by Quinn Levandoski
reviewed on PC
The Art of Wars
Like me, you have probably played a lot of exciting roles in games. Between super soldiers, sports stars, magical badasses and beyond, not much hasn’t been done. I bet you haven’t played the role you are dropped into in Sunset yet, though. See, in this game, you are tasked with the exciting role of... maid... who does chores... and that’s it. Indeed developer Tale of Tales has crafted a full game where you literally don’t do anything except walk around one apartment and do chores for the never-there owner. Most surprisingly, though, is that the game ends up telling a fairly compelling, if not flawed, narrative about love, art, war, and what brings people together.
The War at Home
I suppose it makes sense to start the discussion of Sunset with its story, because its story is, quite simply, the entire game. You start off in a most humble situation: riding an elevator up to the penthouse apartment of a wealthy gentleman you have never met with a piece of paper listing a few housekeeping tasks for you to take care of that day. See, you might be an intelligent, proud, sophisticated young African American woman (I only specify because her racial and gender identity is a major theme in the narrative) who recently graduated from college, but for some reason you decided to move to the fictional tropical country of Anchuria. The problem is that a civil war has broken out, and you are no longer able to travel back home. So, you are passing the time doing work as a housemaid. From here, the game’s narrative unfolds as you come back every day for an hour to take care of household tasks for your employer Senior Ortega like cleaning up papers, doing laundry, painting walls, etc.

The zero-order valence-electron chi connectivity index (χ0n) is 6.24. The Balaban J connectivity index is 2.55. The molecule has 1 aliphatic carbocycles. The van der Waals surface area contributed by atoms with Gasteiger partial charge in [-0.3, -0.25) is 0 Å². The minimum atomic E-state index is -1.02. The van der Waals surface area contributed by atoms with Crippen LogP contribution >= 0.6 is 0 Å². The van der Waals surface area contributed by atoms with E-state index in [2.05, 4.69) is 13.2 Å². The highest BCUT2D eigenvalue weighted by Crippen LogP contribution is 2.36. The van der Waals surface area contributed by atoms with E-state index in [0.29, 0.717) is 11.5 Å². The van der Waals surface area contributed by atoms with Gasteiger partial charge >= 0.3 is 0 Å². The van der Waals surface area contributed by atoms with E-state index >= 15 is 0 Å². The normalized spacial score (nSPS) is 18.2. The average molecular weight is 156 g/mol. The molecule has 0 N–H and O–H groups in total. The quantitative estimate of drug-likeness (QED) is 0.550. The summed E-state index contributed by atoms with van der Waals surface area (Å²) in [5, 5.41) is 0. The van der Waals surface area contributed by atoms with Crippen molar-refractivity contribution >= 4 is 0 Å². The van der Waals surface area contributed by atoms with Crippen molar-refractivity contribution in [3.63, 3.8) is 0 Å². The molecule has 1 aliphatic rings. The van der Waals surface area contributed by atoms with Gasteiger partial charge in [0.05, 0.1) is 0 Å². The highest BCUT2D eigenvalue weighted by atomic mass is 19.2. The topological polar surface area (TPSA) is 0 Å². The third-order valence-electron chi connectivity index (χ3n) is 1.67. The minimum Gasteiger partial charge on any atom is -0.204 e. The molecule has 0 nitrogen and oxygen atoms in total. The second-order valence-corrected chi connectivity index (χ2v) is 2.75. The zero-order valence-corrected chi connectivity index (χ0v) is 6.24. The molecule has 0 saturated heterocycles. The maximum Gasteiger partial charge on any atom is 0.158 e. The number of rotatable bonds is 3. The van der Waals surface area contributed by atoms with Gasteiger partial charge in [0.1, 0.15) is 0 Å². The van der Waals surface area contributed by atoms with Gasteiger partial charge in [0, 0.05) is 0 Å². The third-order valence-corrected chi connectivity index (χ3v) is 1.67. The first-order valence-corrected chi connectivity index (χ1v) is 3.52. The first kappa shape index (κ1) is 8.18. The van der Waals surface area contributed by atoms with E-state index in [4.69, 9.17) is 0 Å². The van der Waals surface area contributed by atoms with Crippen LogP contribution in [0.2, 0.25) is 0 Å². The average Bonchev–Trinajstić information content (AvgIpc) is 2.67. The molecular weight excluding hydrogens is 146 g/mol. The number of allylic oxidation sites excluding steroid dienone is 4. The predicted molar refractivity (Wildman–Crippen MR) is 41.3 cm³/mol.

While you’re working, you are simultaneously trying to get to know more about your employer (who’s never there when you are), follow developments of the escalating civil war, and make peace with yourself about how and why your life has ended up where it is. The entire narrative is actually incredibly adult in its execution. Not because of language, sex, or violence, but mature in the subtlety and honestly with which difficult subjects are tackled. Without spoiling what happens, there’s a voyeuristic catharsis to getting to know a person and experiencing the mental toll of a war from a removed, isolated position. You literally never see any other character the whole game. You barely ever hear anyone else.
All you have is the changing interior of the apartment over the course of a year (your character visits once a week) and the fairly limited view from the penthouse window. It’s peaceful, but also incredibly stressful. It’s calm, but incredibly high energy. It’s removed, yet deeply intimate. It’s hard to explain, but those that have played games like Dear Esther or The Vanishing of Ethan Carter might have an idea of what I mean.
Almost Too Good of a Simulation
Like I said above, part of the beauty of Sunset is the subtlety of groundedness of its narrative. You never pick up a gun. You never run from bad guys. You never do anything that a real, everyday 20-something woman working as a main probably wouldn’t do in a similar situation, and while it makes for some beautifully real seeming moments, it also makes for some stretches of dullness. For one, the game definitely starts off slow, which I don’t mind since the game needs it to set up the environment and characters. Cool. I can appreciate a slow burn to build story. Then things start to pick up as you find out more about this Ortega character and his mysteriously growing art collection. From there it is really up and down. For every tense, emotional visit, there are five where you literally don’t do anything. Look, I get the “but there’s beauty and honesty in the every-day, that’s what makes the game relatable!” thing. I do. But when the game only takes two hours to beat (and I was taking my time, exploring the whole apartment every visit), having about an hour of it be a drag is too much.
Touching story, adult presentation of narrative and themes, great voice acting.
A few dull stretches, anti-climactic final minutes, and dated visuals.